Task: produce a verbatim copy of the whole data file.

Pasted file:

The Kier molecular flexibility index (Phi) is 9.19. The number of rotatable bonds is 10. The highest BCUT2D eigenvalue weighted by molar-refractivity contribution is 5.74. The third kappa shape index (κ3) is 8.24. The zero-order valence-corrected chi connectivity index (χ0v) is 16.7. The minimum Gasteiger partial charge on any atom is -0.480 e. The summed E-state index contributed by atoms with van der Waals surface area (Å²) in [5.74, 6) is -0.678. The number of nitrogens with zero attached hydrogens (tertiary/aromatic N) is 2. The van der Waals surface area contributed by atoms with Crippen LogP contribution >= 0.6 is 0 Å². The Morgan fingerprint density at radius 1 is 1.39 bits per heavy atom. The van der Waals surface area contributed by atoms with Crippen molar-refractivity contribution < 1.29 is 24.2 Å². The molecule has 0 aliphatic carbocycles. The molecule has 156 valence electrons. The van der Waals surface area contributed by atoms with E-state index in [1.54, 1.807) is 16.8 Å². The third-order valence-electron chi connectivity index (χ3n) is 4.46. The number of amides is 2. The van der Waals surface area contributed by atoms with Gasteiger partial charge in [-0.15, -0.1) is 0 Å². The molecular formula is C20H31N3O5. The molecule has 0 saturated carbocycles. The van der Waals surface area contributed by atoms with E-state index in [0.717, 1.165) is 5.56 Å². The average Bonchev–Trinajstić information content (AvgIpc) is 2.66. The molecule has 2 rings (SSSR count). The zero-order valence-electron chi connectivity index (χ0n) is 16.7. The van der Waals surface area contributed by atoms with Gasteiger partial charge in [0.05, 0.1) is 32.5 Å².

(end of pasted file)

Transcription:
The Kier molecular flexibility index (Phi) is 9.19. The number of rotatable bonds is 10. The highest BCUT2D eigenvalue weighted by molar-refractivity contribution is 5.74. The third kappa shape index (κ3) is 8.24. The zero-order valence-corrected chi connectivity index (χ0v) is 16.7. The minimum Gasteiger partial charge on any atom is -0.480 e. The summed E-state index contributed by atoms with van der Waals surface area (Å²) in [5.74, 6) is -0.678. The number of nitrogens with zero attached hydrogens (tertiary/aromatic N) is 2. The van der Waals surface area contributed by atoms with Crippen LogP contribution >= 0.6 is 0 Å². The Morgan fingerprint density at radius 1 is 1.39 bits per heavy atom. The van der Waals surface area contributed by atoms with Crippen molar-refractivity contribution < 1.29 is 24.2 Å². The molecule has 0 aliphatic carbocycles. The molecule has 156 valence electrons. The van der Waals surface area contributed by atoms with E-state index in [1.54, 1.807) is 16.8 Å². The third-order valence-electron chi connectivity index (χ3n) is 4.46. The number of amides is 2. The van der Waals surface area contributed by atoms with Gasteiger partial charge in [-0.15, -0.1) is 0 Å². The molecular formula is C20H31N3O5. The molecule has 0 saturated carbocycles. The van der Waals surface area contributed by atoms with E-state index in [0.717, 1.165) is 5.56 Å². The average Bonchev–Trinajstić information content (AvgIpc) is 2.66. The molecule has 2 rings (SSSR count). The zero-order valence-electron chi connectivity index (χ0n) is 16.7. The van der Waals surface area contributed by atoms with Gasteiger partial charge in [0.05, 0.1) is 32.5 Å².